Bowie's last local performance was at the Target Center in January 2004, and to be perfectly honest, I can't specifically remember what conflict kept me from attending that show. Looking back on it now, I made the wrong choice that evening. In a metamorphic career such as Bowie's, 10 years is an eternity. In any given decade since Bowie first released his eponymous 1967 debut album, he's changed styles and sounds countless times. Especially considering his recent creative reawakening, the world is aching to see him onstage again, or for the very first time.

See also:
David Bowie's The Next Day marks the return of the world's greatest chameleon

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Summer Music & Movies announces 2014 lineup

Photo by Steve Cohen

The Walker Art Center's Summer Music & Movies series has consistently provided Twin Cities film and music lovers with a wonderful -- and entirely free -- night out that celebrates the eternal link of both creative mediums.

This year's lineup incudes Greg Grease (above) and his new ZuluZuluu project, the Cloak Ox, and more paired with iconic films. Showings and performances are every Monday night in August. Loring Park hosts the events on August 4, 11, and 18, and Walker's Open Field is the setting for the final night on August 25.  

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My six-week-old recognized the song I sang to him in utero

Categories: Music, Pop Culture
Amber Taufen

The transportive power of music never ceases to amaze me. Whenever I hear the Verve's "Bitter Sweet Symphony," it's suddenly 1997 inside my head; I'm back in high school, daydreaming while sitting on my bedroom floor, and my little blue boombox's dial is tuned to my favorite radio station, which plays the song at least once a day. When Pink Floyd's "Wish You Were Here" plays -- and I allow myself to really listen to it -- I'm back in 2006, and my dad has just had a fatal heart attack; to cope, I listen to sad songs that help me purge the waves of unmanageable emotions I'm feeling through catharsis, and Roger Waters helps me cry myself to sleep more than once.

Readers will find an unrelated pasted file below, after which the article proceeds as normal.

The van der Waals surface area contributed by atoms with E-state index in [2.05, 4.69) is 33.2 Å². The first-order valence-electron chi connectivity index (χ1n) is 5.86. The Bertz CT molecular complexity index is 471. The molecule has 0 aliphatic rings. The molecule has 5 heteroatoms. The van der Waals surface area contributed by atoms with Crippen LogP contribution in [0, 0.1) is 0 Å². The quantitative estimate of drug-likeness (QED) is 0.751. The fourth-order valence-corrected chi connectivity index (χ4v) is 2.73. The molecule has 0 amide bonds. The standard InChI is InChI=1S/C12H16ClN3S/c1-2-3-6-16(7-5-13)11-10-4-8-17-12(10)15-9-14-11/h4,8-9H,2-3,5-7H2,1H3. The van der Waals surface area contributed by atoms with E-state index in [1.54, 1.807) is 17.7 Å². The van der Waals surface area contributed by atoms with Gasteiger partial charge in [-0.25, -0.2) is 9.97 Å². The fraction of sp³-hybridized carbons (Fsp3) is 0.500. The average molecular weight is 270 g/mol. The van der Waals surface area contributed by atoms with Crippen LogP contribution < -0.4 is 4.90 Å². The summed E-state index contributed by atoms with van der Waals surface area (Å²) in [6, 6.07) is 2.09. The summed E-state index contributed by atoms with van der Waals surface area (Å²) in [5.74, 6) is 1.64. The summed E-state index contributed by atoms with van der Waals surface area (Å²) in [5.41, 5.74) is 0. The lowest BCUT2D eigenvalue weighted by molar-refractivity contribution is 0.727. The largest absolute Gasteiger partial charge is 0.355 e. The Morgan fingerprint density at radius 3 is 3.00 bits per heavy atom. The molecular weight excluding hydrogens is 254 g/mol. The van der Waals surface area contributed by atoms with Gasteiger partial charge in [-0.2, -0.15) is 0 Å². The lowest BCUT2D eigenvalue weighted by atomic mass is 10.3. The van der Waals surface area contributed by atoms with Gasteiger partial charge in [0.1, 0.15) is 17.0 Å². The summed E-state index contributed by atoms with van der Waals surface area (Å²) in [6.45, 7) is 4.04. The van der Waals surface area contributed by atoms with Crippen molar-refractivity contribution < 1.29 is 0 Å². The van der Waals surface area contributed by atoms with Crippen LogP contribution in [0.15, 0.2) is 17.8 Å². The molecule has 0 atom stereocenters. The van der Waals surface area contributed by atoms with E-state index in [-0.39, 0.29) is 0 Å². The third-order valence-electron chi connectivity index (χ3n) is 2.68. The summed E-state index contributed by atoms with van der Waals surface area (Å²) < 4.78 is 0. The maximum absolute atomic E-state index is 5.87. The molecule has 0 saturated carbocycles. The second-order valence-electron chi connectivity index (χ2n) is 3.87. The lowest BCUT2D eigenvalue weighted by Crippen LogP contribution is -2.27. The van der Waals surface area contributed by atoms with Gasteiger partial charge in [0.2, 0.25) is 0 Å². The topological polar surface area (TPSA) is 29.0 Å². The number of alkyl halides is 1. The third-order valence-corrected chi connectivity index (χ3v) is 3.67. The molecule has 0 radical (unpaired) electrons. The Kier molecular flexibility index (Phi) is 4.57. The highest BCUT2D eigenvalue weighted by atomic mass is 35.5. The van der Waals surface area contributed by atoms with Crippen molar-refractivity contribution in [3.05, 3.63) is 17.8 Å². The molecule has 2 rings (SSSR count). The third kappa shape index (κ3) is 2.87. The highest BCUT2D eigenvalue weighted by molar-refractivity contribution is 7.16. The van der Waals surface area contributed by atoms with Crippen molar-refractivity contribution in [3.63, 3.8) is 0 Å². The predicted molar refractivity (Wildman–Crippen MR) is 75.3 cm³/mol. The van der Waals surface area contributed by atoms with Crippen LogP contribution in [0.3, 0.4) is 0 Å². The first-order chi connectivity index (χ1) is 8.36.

Just a few weeks ago, the neurons in my brain connected a brand-new memory to yet another song -- and it's one of my happiest memories to date, so I know I'll enjoy hearing Bob Marley's "Three Little Birds" every time it enters my aural sphere. Here's why.

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The Mercury Music Prize is far superior to the Grammys

Categories: Music
Photo By Anna Gulbrandsen
This year's Mercury Prize winner, James Blake, performing at First Ave in May

For a high school/college kid in the early '90s, it was easy to get fed up with the U.S. mainstream's increasingly homogenized take on popular music -- especially whenever the disappointing Grammy Awards came around every February.

The Grammys have always had an elderly, buttoned-down air to their winners, and artistic merit is trumped by corporate strength on a consistent, embarrassing basis. Since its launch in 1992, the Mercury Music Prize has championed the best U.K. and Ireland albums and represented the tastes and trends of younger, more discerning listeners. Based upon its winners, it has always seemed -- despite its ever-present sponsorship straight from the start -- like an award for enlightened music fans instead of ignorant stuffed shirts.

See Also: James Blake at First Avenue, 5/1/13

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Arcade Fire are music's most unserious serious band


If you thought that Arcade Fire would play it safe in order to win over the "Who the fuck are Arcade Fire" crowd that sprung up after The Suburbs won a 2010 Grammy for Album of the Year, you were mistaken. Instead they hired Zach Galifianakis.

The Canadian group toyed with their personas on their recent retro-tinged Saturday Night Live performance (assisted by Minnesota's own Mike Lewis on saxophone). They followed that up with a bizarre, celebrity-filled short concert film directed by Roman Coppola called Here Comes the Night Time, in addition to their Anton Corbijn-directed music video for new single "Reflektor." But the more peculiar and abstract that Arcade Fire get -- and the more they confuse the typical music fan -- the better it is for the creative industry as a whole.